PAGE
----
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This tutorial has been transcribed from the SLR Lounge Adobe Lightroom 4 DVD Guide, a 14 hour DVD featuring over 130 tutorials for mastering Lightroom which can be purchased from the link above.
Lightroom can be a powerful advanced editor, and we often use it for portrait retouching. While it does not much of the advanced editing tools you will find in Photoshop, it can be quite efficient and powerful for more basic portrait retouches. The advantage of this is that you do not have to take the additional step of taking the image into Photoshop. In this three part article we will take you through how we use Lightroom 4 for portrait retouching, from basic post production to blemish removal, skin softening and detail enhancment.
In the first part to this three part series we will take a portrait and correct the exposure, color temperature, tonal range, and noise. For this we will be using our Basic Panel, Tone Curve Panel, and Detail Panel. First let’s look at our image without any adjustments as shown below.
When post producing an image, we have a general rule of thumb to always start with the largest adjustments and work through to the smaller adjustment. This saves time in preventing you from having to readjust sliders after other major adjustments are made. For example, if Temperature is significantly off, we would want to start with that prior to adjusting Exposure. Otherwise, once the correct Temperature is dialed in, we may have to revisit and correct the Exposure setting, thus wasting time reworking. So, let’s start from the top in the Develop Module with our Basic Panel.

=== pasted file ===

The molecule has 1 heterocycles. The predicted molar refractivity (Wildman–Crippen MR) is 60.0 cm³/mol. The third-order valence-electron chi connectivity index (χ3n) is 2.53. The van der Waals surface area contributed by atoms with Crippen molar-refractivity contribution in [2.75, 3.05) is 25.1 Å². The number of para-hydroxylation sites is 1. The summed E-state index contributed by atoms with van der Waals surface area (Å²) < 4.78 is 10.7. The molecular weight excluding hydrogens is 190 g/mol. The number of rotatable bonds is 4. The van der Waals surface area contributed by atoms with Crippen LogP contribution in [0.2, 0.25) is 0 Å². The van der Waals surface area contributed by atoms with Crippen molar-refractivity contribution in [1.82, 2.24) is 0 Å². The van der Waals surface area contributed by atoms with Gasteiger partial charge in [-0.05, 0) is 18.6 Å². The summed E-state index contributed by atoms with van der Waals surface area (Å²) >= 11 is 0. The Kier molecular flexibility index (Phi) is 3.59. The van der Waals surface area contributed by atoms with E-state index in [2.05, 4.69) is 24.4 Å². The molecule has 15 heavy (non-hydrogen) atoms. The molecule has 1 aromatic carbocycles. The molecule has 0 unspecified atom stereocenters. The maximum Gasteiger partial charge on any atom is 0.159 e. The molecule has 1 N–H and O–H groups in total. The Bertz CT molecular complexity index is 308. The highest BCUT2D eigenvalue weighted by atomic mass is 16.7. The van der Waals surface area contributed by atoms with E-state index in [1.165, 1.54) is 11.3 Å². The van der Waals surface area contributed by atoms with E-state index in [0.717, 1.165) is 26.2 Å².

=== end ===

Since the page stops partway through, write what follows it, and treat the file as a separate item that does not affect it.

Highlights -30 – Since Temperature looks fairly accurate (or at least it isn’t the largest adjustment needed) we will start with the Highlights. The original image was slightly on the over exposed side and so we see a heavy amount of Highlights and Whites. So we are going to begin with balancing our highlights on the skin. We do so by pulling down the Highlights slider to darken our highlights.
Whites -40 – Bringing down the Whites also helps to reduce the brightest areas over the skin and balance the overall tonal range.
Shadows +20 – I want to lift a little detail out of the midtone shadows, so let’s bring the shadow slider up a bit.
Blacks -30 – I always say that in order to create nice contrast, every image needs some pure blacks and some pure whites. Not a lot, we don’t want to crush our blacks and blow all of our highlights, but we do need a bit for a nice poppy image. So, let’s bring the black down a bit to deepen the darkest shadows.
Temperture 4300/Tint -1 – Our white balance on this image is pretty close to where we need it to be when we started, however now that we have the other more major adjustments made, we can now cool it off a bit, and bring the Temperature to 4300 (warmth is highly subjective, dial in a setting you prefer). The image also has a slight magenta tint, so we will bring the Tint slider to -6 to add a bit of greens to the image which will balance out the magenta.
Exposure -10 – Next, we are going to bring our exposure down just a bit to once again reduce the highlights of the image, as well as the general exposure. We have a nice dramatic image and I want to boost that drama a bit by keeping it a little more on the dark side.
Clarity +20 – Clarity is usually something I would say to be careful with when producing portraits, especially when dealing with female subjects. However, with men it can work well to add midtone contrast and a bit of ruggedness and pop to the image.